Good news: UK in “Lift-off” Mode as economy heads to “Six per cent growth”

By Ian Mean Business West Gloucestershire director
Mark Berrisford Smith HSBC

You would find it very difficult to find a banker with more clarity and knowledge of our economy than Mark Berrisford-Smith.

He is Head of Economics at HSBC UK and was the key speaker at our Business West Wiltshire and Swindon Initiative webinar-Building Back Better.

On the day that we saw our trade figures brighten slightly, he gave us a masterclass- in simple terms- that our economy was now in Lift-off mode.

As the High Street fully opened, the GDP figures showed a modest return to health for February.

Mark’s view is that our economy was now possibly at Lift Off. He said that January 2021 was one of those “good riddance” months we had been glad to get rid of without catching Covid.

“Things are now very definitely on the mend -at least here in the UK. ”There is a global recovery on track that remains on track.”

However, this all now hinged on how quickly the vaccine could be rolled out.

It had not been a great 2020 and we had suffered more than most countries did at the height of the pandemic.

“There are not many countries that reported 9 and 10 per cent falls in their GDP last year.

“This year, the news is now much, much better and that is all down to the vaccine rollout which is something we do seem to have got right.”

He was now “pretty optimistic” about the UK heading for 6 per cent growth.

“Our official forecast is for 5 per cent, but given what has happened in the first quarter I think we could well nudge that figure a little bit higher.”

Mark believes  there is a “pent up avalanche of demand” from people with all the money they had not spent in the last year.

Staggeringly, he estimated that across the world’s economies that figure was something like 3 trillion dollars.

Mindblowing!

“Something has got to be done with that money”.

So, where is Britain in this global picture?, he asked.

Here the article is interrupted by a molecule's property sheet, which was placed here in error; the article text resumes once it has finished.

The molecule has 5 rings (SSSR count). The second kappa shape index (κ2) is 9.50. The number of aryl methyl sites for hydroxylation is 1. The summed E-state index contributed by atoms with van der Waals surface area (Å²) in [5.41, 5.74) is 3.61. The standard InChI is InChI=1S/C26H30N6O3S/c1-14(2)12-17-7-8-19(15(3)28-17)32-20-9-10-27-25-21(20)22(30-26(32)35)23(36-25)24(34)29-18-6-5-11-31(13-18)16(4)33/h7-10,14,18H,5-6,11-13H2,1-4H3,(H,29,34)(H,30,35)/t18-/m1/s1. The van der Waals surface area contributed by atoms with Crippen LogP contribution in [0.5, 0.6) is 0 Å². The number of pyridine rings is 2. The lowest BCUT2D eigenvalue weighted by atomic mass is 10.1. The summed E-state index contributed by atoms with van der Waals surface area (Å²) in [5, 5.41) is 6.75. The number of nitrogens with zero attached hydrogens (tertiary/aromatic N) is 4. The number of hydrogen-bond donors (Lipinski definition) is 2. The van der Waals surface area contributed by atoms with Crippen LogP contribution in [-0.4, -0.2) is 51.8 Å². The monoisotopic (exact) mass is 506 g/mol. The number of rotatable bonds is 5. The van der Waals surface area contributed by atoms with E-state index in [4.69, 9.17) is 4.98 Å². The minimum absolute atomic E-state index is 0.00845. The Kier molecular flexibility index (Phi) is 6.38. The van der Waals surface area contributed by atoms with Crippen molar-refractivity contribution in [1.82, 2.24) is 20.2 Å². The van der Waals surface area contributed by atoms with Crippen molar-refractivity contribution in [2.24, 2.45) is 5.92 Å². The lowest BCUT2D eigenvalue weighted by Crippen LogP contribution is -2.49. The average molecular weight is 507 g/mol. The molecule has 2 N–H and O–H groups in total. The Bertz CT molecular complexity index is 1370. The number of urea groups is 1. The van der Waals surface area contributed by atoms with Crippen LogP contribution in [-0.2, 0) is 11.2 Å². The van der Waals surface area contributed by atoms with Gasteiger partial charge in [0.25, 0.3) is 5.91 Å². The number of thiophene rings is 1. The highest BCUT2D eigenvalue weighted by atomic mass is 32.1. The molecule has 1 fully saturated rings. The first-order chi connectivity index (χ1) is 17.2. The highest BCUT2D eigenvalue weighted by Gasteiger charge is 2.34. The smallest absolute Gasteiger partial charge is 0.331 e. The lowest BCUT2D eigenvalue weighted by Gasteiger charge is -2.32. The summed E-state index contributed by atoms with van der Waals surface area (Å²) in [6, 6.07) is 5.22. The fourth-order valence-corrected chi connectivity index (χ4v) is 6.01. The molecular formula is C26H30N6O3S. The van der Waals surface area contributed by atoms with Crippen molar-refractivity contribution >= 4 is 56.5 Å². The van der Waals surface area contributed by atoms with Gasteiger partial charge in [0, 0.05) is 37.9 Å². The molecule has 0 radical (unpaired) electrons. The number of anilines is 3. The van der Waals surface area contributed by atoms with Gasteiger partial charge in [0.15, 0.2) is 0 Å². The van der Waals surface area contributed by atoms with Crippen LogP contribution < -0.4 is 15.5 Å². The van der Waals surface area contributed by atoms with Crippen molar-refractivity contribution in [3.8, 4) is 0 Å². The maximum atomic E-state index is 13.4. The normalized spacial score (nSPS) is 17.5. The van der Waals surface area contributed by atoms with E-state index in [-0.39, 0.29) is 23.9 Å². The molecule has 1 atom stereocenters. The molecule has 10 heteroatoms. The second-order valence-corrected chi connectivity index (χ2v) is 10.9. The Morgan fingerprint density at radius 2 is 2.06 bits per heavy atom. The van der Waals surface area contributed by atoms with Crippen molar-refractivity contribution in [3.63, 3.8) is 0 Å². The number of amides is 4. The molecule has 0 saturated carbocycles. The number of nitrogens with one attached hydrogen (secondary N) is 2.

“We are at the start of this Lift-off process. The latest figures we have are for February and there was a modicum of growth after what was largely a downturn in January.

“In effect, February output was about flat if you take the Brexit effect out of that.

“We will see more of a revival in March because we have the schools opened,and then the figures will really start to take off in  April- we will get those figures in June.”

He said that GDP for the first quarter of this year will not be down a lot—perhaps only 1.5-2 per cent.

“This is the remarkable thing. We have gone through a quarter with everybody shutting their houses and most of the places we like to visi closed and our GDP will have fallen by less than 2 per cent.

”That’s quite remarkable.”

It certainly is and how many of us would have guessed that, I wonder.

In the space of nine months, he said we had really learned to live with Covid.

And the falls that we have seen in output are nothing like those we saw in the second quarter of last year during the pandemic.

Then, there were some sectors that showed contraction in their  business of more than 90 per cent but we had seen nothing like that this time around.

He believes that we will get back to pre-pandemic levels of growth by the first half of next year.

“That is a lot faster than I would have told you a year ago. I would have thought end of 2022 possibly-more likely the first few months of 2023 to get back to pre-pandemic.

“What has caused the difference is that we got through the winter despite it being so bad in terms of the pandemic with such a small fall in our GDP.

“It’s the unleashing of that pent up demand from consumers which is going to drive the recovery, and the government’s measures to prompt businesses to invest which will stoke growth even faster as we go through this year and next.

“But first and foremost ,it is going to be a consumer recovery with consumers spending being 65-70 per cent of GDP in an economy like ours.”

During the winter months of lockdown, the money in people’s bank accounts has been rising by about £20 billion a month.

What are we going to do with it and when, is the question he posed.

On the Budget, Mark said there were big numbers—with the Chancellor giving away £60 billion for two years but then taking it back in the next three years.

“One of the things to come out of the pandemic—and across the world -will be increasing corporation tax rates.”

And Corporation tax rates under 20 per cent will be “few and far between and probably non-existant.”

Rishi Sunak wants business to invest hence this super deduction scheme—Is it a runner, does it stack up? Mark asked.

“Is it going to work? The idea is that you get out there and invest for the next two years because the allowance will be taken off you.”

I found Mark’s exposition of the economy enormously interesting and very upbeat.

“The Lift off is now about to get going-the rocket is about to leave the launch pad. Let’s hope it makes it safely into orbit and back into pre-pandemic GDP without any more Covid mishaps.

“I think what we can look forward to this year is a very active corporate landscape. There will be a lot going on.”

I would say that an economist with real clarity and background in the world of business is these days something of an endangered species.

Mark Berrisford-Smith of HSBC is certainly one of them.

*This webinar  is one of three organised by HSBC’s Relationship Director UK, Peter Greaves and Ian Larrard, Business West’s director for Wiltshire and Swindon. The next is on May 11(9.30-10.30am) with Roland Emmans, Head of Technology Sector at HSBC.